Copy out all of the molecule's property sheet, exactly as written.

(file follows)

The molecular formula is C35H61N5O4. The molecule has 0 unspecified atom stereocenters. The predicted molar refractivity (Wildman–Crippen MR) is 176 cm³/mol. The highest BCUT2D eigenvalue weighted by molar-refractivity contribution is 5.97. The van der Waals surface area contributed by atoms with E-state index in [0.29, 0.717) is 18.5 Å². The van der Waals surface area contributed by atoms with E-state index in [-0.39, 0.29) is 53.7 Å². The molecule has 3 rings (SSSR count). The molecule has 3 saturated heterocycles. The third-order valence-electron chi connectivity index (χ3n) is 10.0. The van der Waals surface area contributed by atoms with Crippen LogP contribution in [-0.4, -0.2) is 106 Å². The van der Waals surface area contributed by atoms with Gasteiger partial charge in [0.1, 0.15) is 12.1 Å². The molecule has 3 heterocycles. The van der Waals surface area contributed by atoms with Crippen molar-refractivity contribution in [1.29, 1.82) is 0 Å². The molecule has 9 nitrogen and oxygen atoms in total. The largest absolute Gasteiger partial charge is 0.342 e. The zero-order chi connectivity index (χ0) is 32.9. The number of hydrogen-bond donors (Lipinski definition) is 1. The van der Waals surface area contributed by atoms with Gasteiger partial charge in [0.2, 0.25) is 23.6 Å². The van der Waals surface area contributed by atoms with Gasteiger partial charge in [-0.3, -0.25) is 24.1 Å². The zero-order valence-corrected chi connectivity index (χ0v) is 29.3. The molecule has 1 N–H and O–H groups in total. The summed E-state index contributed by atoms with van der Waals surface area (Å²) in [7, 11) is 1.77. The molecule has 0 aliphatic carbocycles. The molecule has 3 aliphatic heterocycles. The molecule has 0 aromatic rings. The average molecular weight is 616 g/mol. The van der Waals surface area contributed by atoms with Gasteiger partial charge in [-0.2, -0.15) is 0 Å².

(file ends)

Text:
The molecular formula is C35H61N5O4. The molecule has 0 unspecified atom stereocenters. The predicted molar refractivity (Wildman–Crippen MR) is 176 cm³/mol. The highest BCUT2D eigenvalue weighted by molar-refractivity contribution is 5.97. The van der Waals surface area contributed by atoms with E-state index in [0.29, 0.717) is 18.5 Å². The van der Waals surface area contributed by atoms with E-state index in [-0.39, 0.29) is 53.7 Å². The molecule has 3 rings (SSSR count). The molecule has 3 saturated heterocycles. The third-order valence-electron chi connectivity index (χ3n) is 10.0. The van der Waals surface area contributed by atoms with Crippen LogP contribution in [-0.4, -0.2) is 106 Å². The van der Waals surface area contributed by atoms with Gasteiger partial charge in [0.1, 0.15) is 12.1 Å². The molecule has 3 heterocycles. The van der Waals surface area contributed by atoms with Crippen molar-refractivity contribution in [1.29, 1.82) is 0 Å². The molecule has 9 nitrogen and oxygen atoms in total. The largest absolute Gasteiger partial charge is 0.342 e. The zero-order chi connectivity index (χ0) is 32.9. The number of hydrogen-bond donors (Lipinski definition) is 1. The van der Waals surface area contributed by atoms with Gasteiger partial charge in [0.2, 0.25) is 23.6 Å². The van der Waals surface area contributed by atoms with Gasteiger partial charge in [-0.3, -0.25) is 24.1 Å². The zero-order valence-corrected chi connectivity index (χ0v) is 29.3. The molecule has 1 N–H and O–H groups in total. The summed E-state index contributed by atoms with van der Waals surface area (Å²) in [7, 11) is 1.77. The molecule has 0 aliphatic carbocycles. The molecule has 3 aliphatic heterocycles. The molecule has 0 aromatic rings. The average molecular weight is 616 g/mol. The van der Waals surface area contributed by atoms with Gasteiger partial charge in [-0.2, -0.15) is 0 Å².